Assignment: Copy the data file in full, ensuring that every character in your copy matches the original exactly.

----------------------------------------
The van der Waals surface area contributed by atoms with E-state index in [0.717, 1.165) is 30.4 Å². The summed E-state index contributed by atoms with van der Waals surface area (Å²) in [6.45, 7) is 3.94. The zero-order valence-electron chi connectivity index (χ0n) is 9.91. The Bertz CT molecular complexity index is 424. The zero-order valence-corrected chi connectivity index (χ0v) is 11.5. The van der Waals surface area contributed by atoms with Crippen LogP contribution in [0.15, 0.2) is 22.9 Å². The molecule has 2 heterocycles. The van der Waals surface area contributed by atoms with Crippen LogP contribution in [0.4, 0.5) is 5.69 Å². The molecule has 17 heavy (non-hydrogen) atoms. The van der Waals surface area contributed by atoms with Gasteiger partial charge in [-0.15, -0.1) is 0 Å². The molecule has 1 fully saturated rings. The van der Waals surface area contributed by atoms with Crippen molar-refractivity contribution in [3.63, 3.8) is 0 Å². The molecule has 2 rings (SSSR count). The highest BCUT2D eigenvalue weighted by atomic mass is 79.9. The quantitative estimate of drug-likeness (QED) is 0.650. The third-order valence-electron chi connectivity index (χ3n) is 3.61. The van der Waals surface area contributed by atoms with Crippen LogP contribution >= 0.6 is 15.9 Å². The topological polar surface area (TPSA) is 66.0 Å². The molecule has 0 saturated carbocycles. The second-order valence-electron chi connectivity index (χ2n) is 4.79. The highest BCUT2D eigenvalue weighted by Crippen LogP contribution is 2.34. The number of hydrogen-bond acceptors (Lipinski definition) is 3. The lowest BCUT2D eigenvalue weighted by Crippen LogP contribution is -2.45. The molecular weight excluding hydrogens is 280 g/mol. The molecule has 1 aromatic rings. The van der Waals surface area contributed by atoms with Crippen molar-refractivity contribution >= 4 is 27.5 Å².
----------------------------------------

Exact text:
The van der Waals surface area contributed by atoms with E-state index in [0.717, 1.165) is 30.4 Å². The summed E-state index contributed by atoms with van der Waals surface area (Å²) in [6.45, 7) is 3.94. The zero-order valence-electron chi connectivity index (χ0n) is 9.91. The Bertz CT molecular complexity index is 424. The zero-order valence-corrected chi connectivity index (χ0v) is 11.5. The van der Waals surface area contributed by atoms with Crippen LogP contribution in [0.15, 0.2) is 22.9 Å². The molecule has 2 heterocycles. The van der Waals surface area contributed by atoms with Crippen LogP contribution in [0.4, 0.5) is 5.69 Å². The molecule has 17 heavy (non-hydrogen) atoms. The van der Waals surface area contributed by atoms with Gasteiger partial charge in [-0.15, -0.1) is 0 Å². The molecule has 1 fully saturated rings. The van der Waals surface area contributed by atoms with Crippen molar-refractivity contribution in [3.63, 3.8) is 0 Å². The molecule has 2 rings (SSSR count). The highest BCUT2D eigenvalue weighted by atomic mass is 79.9. The quantitative estimate of drug-likeness (QED) is 0.650. The third-order valence-electron chi connectivity index (χ3n) is 3.61. The van der Waals surface area contributed by atoms with Crippen LogP contribution >= 0.6 is 15.9 Å². The topological polar surface area (TPSA) is 66.0 Å². The molecule has 0 saturated carbocycles. The second-order valence-electron chi connectivity index (χ2n) is 4.79. The highest BCUT2D eigenvalue weighted by Crippen LogP contribution is 2.34. The number of hydrogen-bond acceptors (Lipinski definition) is 3. The lowest BCUT2D eigenvalue weighted by Crippen LogP contribution is -2.45. The molecular weight excluding hydrogens is 280 g/mol. The molecule has 1 aromatic rings. The van der Waals surface area contributed by atoms with Crippen molar-refractivity contribution >= 4 is 27.5 Å².